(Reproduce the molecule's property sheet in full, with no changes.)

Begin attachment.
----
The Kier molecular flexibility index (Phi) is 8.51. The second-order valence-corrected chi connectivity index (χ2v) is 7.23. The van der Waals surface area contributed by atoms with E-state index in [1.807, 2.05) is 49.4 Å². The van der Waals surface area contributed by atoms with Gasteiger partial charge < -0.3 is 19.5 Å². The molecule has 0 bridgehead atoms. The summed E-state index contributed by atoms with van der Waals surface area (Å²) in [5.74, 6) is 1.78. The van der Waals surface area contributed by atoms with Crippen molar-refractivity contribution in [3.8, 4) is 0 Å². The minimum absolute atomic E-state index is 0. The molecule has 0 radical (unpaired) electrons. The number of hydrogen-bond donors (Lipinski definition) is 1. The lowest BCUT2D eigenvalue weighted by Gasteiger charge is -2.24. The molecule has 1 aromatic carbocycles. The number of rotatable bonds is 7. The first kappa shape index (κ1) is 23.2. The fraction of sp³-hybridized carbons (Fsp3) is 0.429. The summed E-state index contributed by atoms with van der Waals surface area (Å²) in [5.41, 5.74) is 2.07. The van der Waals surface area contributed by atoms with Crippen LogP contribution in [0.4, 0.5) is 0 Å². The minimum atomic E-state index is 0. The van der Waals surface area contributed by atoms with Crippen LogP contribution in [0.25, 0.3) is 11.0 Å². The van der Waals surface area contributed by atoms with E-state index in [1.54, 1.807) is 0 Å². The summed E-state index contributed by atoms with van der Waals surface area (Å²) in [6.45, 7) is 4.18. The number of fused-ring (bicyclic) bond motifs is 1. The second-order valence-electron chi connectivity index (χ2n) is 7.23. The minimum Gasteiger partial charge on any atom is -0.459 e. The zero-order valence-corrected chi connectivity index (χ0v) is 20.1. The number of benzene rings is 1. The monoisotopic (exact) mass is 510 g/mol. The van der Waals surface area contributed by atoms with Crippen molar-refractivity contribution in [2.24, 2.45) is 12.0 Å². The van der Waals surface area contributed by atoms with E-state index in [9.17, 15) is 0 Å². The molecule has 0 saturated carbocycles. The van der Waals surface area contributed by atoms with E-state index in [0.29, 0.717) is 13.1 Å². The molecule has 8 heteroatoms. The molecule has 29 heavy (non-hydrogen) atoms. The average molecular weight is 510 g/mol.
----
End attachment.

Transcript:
The Kier molecular flexibility index (Phi) is 8.51. The second-order valence-corrected chi connectivity index (χ2v) is 7.23. The van der Waals surface area contributed by atoms with E-state index in [1.807, 2.05) is 49.4 Å². The van der Waals surface area contributed by atoms with Gasteiger partial charge < -0.3 is 19.5 Å². The molecule has 0 bridgehead atoms. The summed E-state index contributed by atoms with van der Waals surface area (Å²) in [5.74, 6) is 1.78. The van der Waals surface area contributed by atoms with Crippen molar-refractivity contribution in [3.8, 4) is 0 Å². The minimum absolute atomic E-state index is 0. The molecule has 0 radical (unpaired) electrons. The number of hydrogen-bond donors (Lipinski definition) is 1. The lowest BCUT2D eigenvalue weighted by Gasteiger charge is -2.24. The molecule has 1 aromatic carbocycles. The number of rotatable bonds is 7. The first kappa shape index (κ1) is 23.2. The fraction of sp³-hybridized carbons (Fsp3) is 0.429. The summed E-state index contributed by atoms with van der Waals surface area (Å²) in [5.41, 5.74) is 2.07. The van der Waals surface area contributed by atoms with Crippen LogP contribution in [0.4, 0.5) is 0 Å². The minimum atomic E-state index is 0. The van der Waals surface area contributed by atoms with Crippen LogP contribution in [0.25, 0.3) is 11.0 Å². The van der Waals surface area contributed by atoms with E-state index in [1.54, 1.807) is 0 Å². The summed E-state index contributed by atoms with van der Waals surface area (Å²) in [6.45, 7) is 4.18. The number of fused-ring (bicyclic) bond motifs is 1. The second-order valence-electron chi connectivity index (χ2n) is 7.23. The minimum Gasteiger partial charge on any atom is -0.459 e. The zero-order valence-corrected chi connectivity index (χ0v) is 20.1. The number of benzene rings is 1. The monoisotopic (exact) mass is 510 g/mol. The van der Waals surface area contributed by atoms with Crippen molar-refractivity contribution in [2.24, 2.45) is 12.0 Å². The van der Waals surface area contributed by atoms with E-state index in [9.17, 15) is 0 Å². The molecule has 0 saturated carbocycles. The van der Waals surface area contributed by atoms with E-state index in [0.29, 0.717) is 13.1 Å². The molecule has 8 heteroatoms. The molecule has 29 heavy (non-hydrogen) atoms. The average molecular weight is 510 g/mol.